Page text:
The Virgin Orbit 747, nicknamed Cosmic Girl, took off from California around 10:30 AM PDT with the missile, called the LauncherOne, located below the plane’s left wing. The aircraft flew over the Pacific Ocean before the missile was launched, releasing the LauncherOne and allowing it to operate its rocket engine and propel itself to over 17,000 mph, fast enough to begin orbiting the Earth.
The missile flew a group of small satellites on behalf of NASA’s educational launch program for nanosatellites, or the ELaNa program, which allows high school and college students to design and assemble small satellites that NASA then pushes to launch into space. The nine small satellites that Virgin Orbit flew on Sunday included a temperature monitoring satellite from the University of Colorado in Boulder, a satellite that studies how fine particles collide in space from the University of Central Florida, and an experimental satellite to detect radiation from the University of Louisiana in Lafayette.
About four hours after takeoff on Saturday, Virgin Orbit confirmed in a tweet that all satellites “have been successfully deployed in our target orbit.”
The successful mission makes Virgin Orbit the third company it dubbed “New Space” – startups hoping to reform the traditional industry with innovative technologies – to reach orbit, after SpaceX and Rocket Lab. The success also paves the way for Virgin Orbit to begin satellite launches for a group of customers who have already lined up, including NASA, military companies and private sector companies that use the satellites for commercial purposes.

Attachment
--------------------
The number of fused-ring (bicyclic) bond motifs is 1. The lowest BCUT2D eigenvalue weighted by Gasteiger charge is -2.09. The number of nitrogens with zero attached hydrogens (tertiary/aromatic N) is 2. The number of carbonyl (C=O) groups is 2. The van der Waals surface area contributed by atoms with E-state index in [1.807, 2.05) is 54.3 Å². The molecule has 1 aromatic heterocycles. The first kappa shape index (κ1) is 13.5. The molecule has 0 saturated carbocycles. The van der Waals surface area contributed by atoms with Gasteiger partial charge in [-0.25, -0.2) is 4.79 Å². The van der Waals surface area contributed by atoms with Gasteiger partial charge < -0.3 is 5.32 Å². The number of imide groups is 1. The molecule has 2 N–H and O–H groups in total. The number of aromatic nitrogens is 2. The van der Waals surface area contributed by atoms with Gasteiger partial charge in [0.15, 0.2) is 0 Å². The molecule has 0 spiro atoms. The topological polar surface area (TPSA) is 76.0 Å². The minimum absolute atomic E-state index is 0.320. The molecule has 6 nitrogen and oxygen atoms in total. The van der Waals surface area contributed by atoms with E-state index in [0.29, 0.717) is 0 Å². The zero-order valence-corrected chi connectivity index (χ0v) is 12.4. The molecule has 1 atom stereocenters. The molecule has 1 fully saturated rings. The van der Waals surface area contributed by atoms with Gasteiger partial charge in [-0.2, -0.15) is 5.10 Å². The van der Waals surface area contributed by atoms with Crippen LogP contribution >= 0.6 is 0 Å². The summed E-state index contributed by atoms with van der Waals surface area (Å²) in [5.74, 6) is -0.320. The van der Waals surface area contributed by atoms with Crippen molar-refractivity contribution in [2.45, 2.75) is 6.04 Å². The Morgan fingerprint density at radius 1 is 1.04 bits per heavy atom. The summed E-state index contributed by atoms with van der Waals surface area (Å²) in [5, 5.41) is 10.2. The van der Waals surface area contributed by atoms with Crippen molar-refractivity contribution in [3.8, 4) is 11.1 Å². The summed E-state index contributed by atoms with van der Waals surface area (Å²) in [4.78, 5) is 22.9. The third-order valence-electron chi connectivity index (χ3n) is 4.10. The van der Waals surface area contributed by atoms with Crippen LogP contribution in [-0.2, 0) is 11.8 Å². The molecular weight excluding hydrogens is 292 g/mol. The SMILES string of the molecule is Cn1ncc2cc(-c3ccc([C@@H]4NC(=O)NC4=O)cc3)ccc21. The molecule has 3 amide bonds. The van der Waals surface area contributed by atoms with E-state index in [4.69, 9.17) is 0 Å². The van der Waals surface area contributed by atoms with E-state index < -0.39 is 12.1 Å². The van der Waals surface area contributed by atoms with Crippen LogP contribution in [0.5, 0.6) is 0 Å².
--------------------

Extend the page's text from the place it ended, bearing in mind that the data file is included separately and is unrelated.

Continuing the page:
“Launching from Earth into space is very difficult,” the company said after the 2020 launch attempt.
“We are grateful and fortunate that most of our teammates have since liquidated the preventive quarantine, allowing us to go ahead with pre-launch operations,” the company said on December 31, despite tougher measures to protect health. And the safety of our team. “
Virgin Orbit, like other space technology companies in the United States, is allowed to continue operations throughout the pandemic because the government designated the space sector as part of the country’s “critical infrastructure” in March. As one industry group argued, the sector’s commercial activity is also intertwined with critical US national security projects and NASA programs.